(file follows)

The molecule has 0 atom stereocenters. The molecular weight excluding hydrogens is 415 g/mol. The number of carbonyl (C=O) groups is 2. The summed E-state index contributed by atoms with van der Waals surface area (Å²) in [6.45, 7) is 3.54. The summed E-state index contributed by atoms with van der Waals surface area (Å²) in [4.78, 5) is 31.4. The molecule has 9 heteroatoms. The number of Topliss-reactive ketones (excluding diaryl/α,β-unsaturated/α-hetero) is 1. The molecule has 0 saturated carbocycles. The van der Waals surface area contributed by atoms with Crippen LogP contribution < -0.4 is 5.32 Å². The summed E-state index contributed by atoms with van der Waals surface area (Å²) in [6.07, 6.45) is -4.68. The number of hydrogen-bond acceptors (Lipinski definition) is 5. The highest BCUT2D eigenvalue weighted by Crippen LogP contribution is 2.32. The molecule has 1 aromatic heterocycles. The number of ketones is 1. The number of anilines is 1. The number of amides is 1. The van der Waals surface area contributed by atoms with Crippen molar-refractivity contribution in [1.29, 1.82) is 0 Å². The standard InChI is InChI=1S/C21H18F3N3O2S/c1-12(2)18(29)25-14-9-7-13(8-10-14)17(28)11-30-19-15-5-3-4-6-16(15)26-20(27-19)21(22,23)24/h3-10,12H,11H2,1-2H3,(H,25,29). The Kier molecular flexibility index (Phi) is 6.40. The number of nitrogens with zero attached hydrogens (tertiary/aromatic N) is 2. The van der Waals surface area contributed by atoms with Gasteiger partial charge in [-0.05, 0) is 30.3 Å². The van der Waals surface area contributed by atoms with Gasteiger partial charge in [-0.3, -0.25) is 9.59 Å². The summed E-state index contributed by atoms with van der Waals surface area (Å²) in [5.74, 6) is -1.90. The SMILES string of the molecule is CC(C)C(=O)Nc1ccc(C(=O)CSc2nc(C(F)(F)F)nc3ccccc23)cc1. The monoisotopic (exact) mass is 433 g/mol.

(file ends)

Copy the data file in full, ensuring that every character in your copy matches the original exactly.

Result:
The molecule has 0 atom stereocenters. The molecular weight excluding hydrogens is 415 g/mol. The number of carbonyl (C=O) groups is 2. The summed E-state index contributed by atoms with van der Waals surface area (Å²) in [6.45, 7) is 3.54. The summed E-state index contributed by atoms with van der Waals surface area (Å²) in [4.78, 5) is 31.4. The molecule has 9 heteroatoms. The number of Topliss-reactive ketones (excluding diaryl/α,β-unsaturated/α-hetero) is 1. The molecule has 0 saturated carbocycles. The van der Waals surface area contributed by atoms with Crippen LogP contribution < -0.4 is 5.32 Å². The summed E-state index contributed by atoms with van der Waals surface area (Å²) in [6.07, 6.45) is -4.68. The number of hydrogen-bond acceptors (Lipinski definition) is 5. The highest BCUT2D eigenvalue weighted by Crippen LogP contribution is 2.32. The molecule has 1 aromatic heterocycles. The number of ketones is 1. The number of anilines is 1. The number of amides is 1. The van der Waals surface area contributed by atoms with Crippen molar-refractivity contribution in [1.29, 1.82) is 0 Å². The standard InChI is InChI=1S/C21H18F3N3O2S/c1-12(2)18(29)25-14-9-7-13(8-10-14)17(28)11-30-19-15-5-3-4-6-16(15)26-20(27-19)21(22,23)24/h3-10,12H,11H2,1-2H3,(H,25,29). The Kier molecular flexibility index (Phi) is 6.40. The number of nitrogens with zero attached hydrogens (tertiary/aromatic N) is 2. The van der Waals surface area contributed by atoms with Gasteiger partial charge in [-0.05, 0) is 30.3 Å². The van der Waals surface area contributed by atoms with Gasteiger partial charge in [-0.3, -0.25) is 9.59 Å². The summed E-state index contributed by atoms with van der Waals surface area (Å²) in [5.74, 6) is -1.90. The SMILES string of the molecule is CC(C)C(=O)Nc1ccc(C(=O)CSc2nc(C(F)(F)F)nc3ccccc23)cc1. The monoisotopic (exact) mass is 433 g/mol.